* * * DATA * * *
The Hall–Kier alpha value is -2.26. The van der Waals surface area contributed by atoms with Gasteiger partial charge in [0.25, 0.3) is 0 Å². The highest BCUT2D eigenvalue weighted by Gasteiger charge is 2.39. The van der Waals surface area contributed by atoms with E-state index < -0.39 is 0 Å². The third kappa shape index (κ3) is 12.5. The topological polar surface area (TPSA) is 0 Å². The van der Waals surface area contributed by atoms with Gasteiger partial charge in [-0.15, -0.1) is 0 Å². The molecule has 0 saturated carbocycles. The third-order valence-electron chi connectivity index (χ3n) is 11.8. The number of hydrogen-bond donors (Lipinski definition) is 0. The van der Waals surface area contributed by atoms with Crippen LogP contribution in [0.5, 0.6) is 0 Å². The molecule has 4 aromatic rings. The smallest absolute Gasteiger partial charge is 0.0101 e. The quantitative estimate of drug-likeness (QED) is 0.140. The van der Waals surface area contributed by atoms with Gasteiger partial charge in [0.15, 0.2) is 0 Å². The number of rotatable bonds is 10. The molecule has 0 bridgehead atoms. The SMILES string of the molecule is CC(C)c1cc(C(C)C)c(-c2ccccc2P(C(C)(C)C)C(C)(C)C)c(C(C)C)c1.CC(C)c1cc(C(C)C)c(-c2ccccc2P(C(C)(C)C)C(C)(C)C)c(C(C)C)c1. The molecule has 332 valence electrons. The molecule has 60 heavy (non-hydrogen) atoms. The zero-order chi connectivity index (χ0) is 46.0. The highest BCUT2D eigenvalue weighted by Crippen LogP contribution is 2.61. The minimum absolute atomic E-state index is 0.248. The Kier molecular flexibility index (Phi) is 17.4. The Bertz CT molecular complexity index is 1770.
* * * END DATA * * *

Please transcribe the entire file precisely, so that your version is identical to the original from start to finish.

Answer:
The Hall–Kier alpha value is -2.26. The van der Waals surface area contributed by atoms with Gasteiger partial charge in [0.25, 0.3) is 0 Å². The highest BCUT2D eigenvalue weighted by Gasteiger charge is 2.39. The van der Waals surface area contributed by atoms with E-state index < -0.39 is 0 Å². The third kappa shape index (κ3) is 12.5. The topological polar surface area (TPSA) is 0 Å². The van der Waals surface area contributed by atoms with Gasteiger partial charge in [-0.15, -0.1) is 0 Å². The molecule has 0 saturated carbocycles. The third-order valence-electron chi connectivity index (χ3n) is 11.8. The number of hydrogen-bond donors (Lipinski definition) is 0. The van der Waals surface area contributed by atoms with Crippen LogP contribution in [0.5, 0.6) is 0 Å². The molecule has 4 aromatic rings. The smallest absolute Gasteiger partial charge is 0.0101 e. The quantitative estimate of drug-likeness (QED) is 0.140. The van der Waals surface area contributed by atoms with Gasteiger partial charge in [0.15, 0.2) is 0 Å². The number of rotatable bonds is 10. The molecule has 0 bridgehead atoms. The SMILES string of the molecule is CC(C)c1cc(C(C)C)c(-c2ccccc2P(C(C)(C)C)C(C)(C)C)c(C(C)C)c1.CC(C)c1cc(C(C)C)c(-c2ccccc2P(C(C)(C)C)C(C)(C)C)c(C(C)C)c1. The molecule has 332 valence electrons. The molecule has 60 heavy (non-hydrogen) atoms. The zero-order chi connectivity index (χ0) is 46.0. The highest BCUT2D eigenvalue weighted by Crippen LogP contribution is 2.61. The minimum absolute atomic E-state index is 0.248. The Kier molecular flexibility index (Phi) is 17.4. The Bertz CT molecular complexity index is 1770.